SMS scnews item created by Ben Goldys at Mon 15 Jul 2019 0700
Type: Seminar
Modified: Mon 15 Jul 2019 0711
Distribution: World
Expiry: 25 Jul 2019
Calendar1: 23 Jul 2019 1400-1530
CalLoc1: AGR Carslaw 829
CalTitle1: Harvesting of populations in stochastic environments
Calendar2: 25 Jul 2019 1400-1530
CalLoc2: AGR Carslaw 829
Auth: beng@d49-191-130-132.mas2.nsw.optusnet.com.au (bgoldys) in SMS-WASM

Stochastics and Finance Seminar: Alexandru Hening -- Stochastic population dynamics

Dr Alexandru Hening from tufts University will deliver two seminars on stochastic
population dynamics.  

Seminar 1: 

TITLE.  Harvesting of populations in stochastic environments 

ABSTRACT.  We consider the harvesting of a population in a stochastic environment whose
dynamics in the absence of harvesting is described by a one dimensional diffusion.
Using ergodic optimal control, we find the optimal harvesting strategy which maximizes
the asymptotic yield of harvested individuals.  When the yield function is the identity,
we show that the optimal strategy has a bang-bang property: there exists a threshold
x*>0 such that whenever the population is under the threshold the harvesting rate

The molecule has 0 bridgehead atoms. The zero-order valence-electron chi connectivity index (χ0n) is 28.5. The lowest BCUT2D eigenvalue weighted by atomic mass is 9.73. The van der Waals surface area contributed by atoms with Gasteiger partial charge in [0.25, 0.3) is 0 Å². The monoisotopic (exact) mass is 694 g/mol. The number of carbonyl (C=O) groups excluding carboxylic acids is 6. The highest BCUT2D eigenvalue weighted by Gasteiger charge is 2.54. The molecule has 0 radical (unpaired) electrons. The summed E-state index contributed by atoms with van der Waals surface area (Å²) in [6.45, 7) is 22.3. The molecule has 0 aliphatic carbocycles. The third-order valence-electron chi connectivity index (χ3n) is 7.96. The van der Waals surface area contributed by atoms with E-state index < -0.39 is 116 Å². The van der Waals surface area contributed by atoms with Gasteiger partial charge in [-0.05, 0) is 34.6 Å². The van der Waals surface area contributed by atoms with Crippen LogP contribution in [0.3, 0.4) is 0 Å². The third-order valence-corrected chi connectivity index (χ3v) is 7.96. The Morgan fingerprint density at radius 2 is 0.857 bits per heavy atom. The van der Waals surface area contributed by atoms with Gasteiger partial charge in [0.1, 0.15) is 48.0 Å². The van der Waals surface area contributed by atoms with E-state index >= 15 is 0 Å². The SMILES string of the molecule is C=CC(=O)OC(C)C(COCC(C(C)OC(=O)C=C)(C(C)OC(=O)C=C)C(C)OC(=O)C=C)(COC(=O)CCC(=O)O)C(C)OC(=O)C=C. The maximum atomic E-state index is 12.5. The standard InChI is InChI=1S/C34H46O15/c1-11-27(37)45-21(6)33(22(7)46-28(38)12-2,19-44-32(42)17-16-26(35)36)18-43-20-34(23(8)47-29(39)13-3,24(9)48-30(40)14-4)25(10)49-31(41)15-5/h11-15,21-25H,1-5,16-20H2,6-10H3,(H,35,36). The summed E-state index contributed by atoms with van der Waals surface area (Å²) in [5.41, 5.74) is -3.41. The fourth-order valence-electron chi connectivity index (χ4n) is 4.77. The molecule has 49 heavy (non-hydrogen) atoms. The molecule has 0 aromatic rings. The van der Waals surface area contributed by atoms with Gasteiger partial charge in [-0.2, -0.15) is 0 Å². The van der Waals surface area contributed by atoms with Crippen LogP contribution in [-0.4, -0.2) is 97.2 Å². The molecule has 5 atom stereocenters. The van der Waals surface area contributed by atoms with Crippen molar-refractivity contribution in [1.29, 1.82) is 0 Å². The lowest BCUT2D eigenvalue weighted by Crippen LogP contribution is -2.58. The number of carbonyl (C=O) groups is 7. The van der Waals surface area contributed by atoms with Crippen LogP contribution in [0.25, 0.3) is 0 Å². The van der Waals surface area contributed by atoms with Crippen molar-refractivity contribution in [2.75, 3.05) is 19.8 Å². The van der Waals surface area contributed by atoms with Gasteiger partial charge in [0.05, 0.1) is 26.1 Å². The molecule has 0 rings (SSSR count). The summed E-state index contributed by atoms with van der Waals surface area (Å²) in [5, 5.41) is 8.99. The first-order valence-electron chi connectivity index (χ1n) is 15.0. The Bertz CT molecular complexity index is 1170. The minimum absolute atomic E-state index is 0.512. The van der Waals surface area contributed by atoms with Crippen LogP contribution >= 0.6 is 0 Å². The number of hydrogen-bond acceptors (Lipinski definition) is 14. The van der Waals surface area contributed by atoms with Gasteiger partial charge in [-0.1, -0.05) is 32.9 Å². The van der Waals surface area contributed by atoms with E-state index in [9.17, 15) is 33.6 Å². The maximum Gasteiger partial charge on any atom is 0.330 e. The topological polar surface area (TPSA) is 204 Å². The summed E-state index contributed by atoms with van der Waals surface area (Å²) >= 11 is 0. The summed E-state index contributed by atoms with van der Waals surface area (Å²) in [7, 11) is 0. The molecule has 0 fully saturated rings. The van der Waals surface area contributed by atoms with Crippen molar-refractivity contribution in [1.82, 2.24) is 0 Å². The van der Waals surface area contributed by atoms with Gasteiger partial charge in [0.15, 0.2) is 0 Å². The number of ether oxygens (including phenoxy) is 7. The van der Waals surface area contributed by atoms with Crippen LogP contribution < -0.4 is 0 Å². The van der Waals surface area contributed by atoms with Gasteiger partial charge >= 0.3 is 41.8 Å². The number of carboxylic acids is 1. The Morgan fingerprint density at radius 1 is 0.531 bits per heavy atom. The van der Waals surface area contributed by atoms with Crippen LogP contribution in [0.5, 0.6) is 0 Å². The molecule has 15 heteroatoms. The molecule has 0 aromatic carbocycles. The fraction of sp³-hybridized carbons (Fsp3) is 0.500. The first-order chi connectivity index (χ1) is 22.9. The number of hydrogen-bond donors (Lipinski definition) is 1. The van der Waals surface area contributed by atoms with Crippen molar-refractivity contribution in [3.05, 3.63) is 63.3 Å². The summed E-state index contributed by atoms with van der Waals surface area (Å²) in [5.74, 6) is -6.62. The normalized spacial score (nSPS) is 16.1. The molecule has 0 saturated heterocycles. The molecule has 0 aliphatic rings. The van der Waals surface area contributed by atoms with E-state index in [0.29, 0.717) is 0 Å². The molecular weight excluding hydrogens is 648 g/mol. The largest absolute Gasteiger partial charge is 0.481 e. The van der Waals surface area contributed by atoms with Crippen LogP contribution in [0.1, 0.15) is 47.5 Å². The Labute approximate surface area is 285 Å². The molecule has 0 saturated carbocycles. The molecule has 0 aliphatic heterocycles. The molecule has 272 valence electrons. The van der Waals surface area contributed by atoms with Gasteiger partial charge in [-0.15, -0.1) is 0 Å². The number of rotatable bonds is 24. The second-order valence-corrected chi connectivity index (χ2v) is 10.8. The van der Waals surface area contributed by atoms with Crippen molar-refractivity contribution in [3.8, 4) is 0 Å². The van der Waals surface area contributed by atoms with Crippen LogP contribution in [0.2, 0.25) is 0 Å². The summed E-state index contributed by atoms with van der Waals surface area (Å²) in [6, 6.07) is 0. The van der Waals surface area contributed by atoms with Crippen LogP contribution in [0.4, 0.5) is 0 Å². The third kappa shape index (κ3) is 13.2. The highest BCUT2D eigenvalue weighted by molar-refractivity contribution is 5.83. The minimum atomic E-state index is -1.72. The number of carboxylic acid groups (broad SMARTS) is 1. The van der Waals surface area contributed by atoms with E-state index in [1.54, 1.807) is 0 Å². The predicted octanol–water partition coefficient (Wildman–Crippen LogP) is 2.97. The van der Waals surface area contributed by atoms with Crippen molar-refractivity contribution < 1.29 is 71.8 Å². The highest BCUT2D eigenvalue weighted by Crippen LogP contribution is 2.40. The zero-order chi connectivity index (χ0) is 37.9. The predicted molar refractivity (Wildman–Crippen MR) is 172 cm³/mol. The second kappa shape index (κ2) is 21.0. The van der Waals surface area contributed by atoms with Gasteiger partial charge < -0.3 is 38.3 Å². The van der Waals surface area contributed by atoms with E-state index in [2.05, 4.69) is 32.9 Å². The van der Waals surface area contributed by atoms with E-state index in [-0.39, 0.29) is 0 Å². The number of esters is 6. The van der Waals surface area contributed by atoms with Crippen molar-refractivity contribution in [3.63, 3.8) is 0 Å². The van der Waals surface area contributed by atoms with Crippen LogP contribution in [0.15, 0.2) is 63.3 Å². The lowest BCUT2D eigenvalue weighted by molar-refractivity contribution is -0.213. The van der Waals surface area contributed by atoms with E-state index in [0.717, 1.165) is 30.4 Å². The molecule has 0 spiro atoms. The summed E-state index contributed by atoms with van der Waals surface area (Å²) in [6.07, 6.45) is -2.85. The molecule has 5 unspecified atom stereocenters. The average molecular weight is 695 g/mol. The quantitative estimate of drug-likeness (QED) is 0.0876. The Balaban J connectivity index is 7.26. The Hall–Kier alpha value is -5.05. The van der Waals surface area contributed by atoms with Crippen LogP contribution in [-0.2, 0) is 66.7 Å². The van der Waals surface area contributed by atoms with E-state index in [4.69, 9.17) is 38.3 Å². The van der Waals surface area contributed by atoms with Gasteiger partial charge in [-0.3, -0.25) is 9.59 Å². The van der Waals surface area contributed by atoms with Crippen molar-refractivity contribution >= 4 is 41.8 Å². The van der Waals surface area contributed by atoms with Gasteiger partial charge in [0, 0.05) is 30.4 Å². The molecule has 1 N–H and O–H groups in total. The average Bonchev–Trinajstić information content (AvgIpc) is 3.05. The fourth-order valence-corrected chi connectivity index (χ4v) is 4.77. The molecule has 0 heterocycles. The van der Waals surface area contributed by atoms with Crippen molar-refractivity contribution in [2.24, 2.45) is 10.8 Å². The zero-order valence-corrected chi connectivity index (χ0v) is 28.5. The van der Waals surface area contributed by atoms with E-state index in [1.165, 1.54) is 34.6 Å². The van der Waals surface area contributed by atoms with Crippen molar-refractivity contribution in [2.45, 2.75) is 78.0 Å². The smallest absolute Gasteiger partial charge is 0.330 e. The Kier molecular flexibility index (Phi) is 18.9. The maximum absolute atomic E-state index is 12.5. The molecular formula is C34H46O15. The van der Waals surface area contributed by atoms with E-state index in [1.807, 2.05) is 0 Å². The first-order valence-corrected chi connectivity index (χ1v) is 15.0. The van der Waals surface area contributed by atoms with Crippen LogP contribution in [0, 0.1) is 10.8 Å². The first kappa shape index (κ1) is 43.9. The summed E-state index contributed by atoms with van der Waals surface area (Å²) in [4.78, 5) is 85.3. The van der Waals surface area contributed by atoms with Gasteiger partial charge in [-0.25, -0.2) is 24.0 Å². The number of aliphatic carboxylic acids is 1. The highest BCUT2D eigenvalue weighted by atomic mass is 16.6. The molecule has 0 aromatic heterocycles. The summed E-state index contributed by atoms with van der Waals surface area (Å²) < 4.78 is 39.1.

must be zero, whereas when the population is above the threshold the harvesting rate
must be at the upper limit.  We provide upper and lower bounds on the maximal asymptotic
yield, and explore via numerical simulations how the harvesting threshold and the
maximal asymptotic yield change with the growth rate, maximal harvesting rate, or the
competition rate.  We also show that, if the yield function is 𝐶2 and strictly
concave, then the optimal harvesting strategy is continuous, whereas when the yield
function is convex the optimal strategy is of bang-bang type.  This shows that one
cannot always expect bang-bang type optimal controls.  

SEMINar 2: 

TITLE.  The competitive exclusion principle in stochastic environments 

ABSTRACT.  The competitive exclusion principle states that a number of species competing
for a smaller number of resources cannot coexist.  Even though this is a fundamental
principle in ecology, it has been observed empirically that in some settings it will
fail.  One example is Hutchinson’s ` paradox of the plankton’.  This is an instance
where a large number of phytoplankton species coexist while competing for a very limited
number of resources.  Both experimental and theoretical studies have shown that in some
instances (deterministic) temporal fluctuations of the environment can facilitate
coexistence for competing species.  Hutchinson conjectured that one can get coexistence
because nonequilibrium conditions would make it possible for different species to be
favored by the environment at different times.  In this talk I will look at how
environmental noise interacts with competitive exclusion.  I will show that, contrary to
Hutchinson’s explanation, one can switch between two environments in which the same
species is favored and still get coexistence.


If you are registered you may mark the scnews item as read.
School members may try to .